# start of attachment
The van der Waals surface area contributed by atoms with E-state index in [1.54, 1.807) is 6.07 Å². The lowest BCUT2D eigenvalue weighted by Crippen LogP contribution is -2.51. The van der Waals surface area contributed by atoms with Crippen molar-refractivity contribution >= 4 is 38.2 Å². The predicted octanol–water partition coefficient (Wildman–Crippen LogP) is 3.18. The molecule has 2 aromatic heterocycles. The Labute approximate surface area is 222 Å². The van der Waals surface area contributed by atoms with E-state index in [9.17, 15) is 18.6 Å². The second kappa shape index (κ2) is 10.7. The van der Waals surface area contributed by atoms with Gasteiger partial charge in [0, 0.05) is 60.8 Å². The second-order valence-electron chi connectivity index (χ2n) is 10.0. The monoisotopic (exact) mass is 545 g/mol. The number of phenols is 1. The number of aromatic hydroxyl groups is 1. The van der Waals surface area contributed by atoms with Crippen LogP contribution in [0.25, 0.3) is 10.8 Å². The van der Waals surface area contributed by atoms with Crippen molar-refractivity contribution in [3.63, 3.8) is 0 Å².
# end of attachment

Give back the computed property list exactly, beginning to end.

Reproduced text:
The van der Waals surface area contributed by atoms with E-state index in [1.54, 1.807) is 6.07 Å². The lowest BCUT2D eigenvalue weighted by Crippen LogP contribution is -2.51. The van der Waals surface area contributed by atoms with Crippen molar-refractivity contribution >= 4 is 38.2 Å². The predicted octanol–water partition coefficient (Wildman–Crippen LogP) is 3.18. The molecule has 2 aromatic heterocycles. The Labute approximate surface area is 222 Å². The van der Waals surface area contributed by atoms with E-state index in [9.17, 15) is 18.6 Å². The second kappa shape index (κ2) is 10.7. The van der Waals surface area contributed by atoms with Gasteiger partial charge in [0, 0.05) is 60.8 Å². The second-order valence-electron chi connectivity index (χ2n) is 10.0. The monoisotopic (exact) mass is 545 g/mol. The number of phenols is 1. The number of aromatic hydroxyl groups is 1. The van der Waals surface area contributed by atoms with Crippen LogP contribution in [0.25, 0.3) is 10.8 Å². The van der Waals surface area contributed by atoms with Crippen molar-refractivity contribution in [3.63, 3.8) is 0 Å².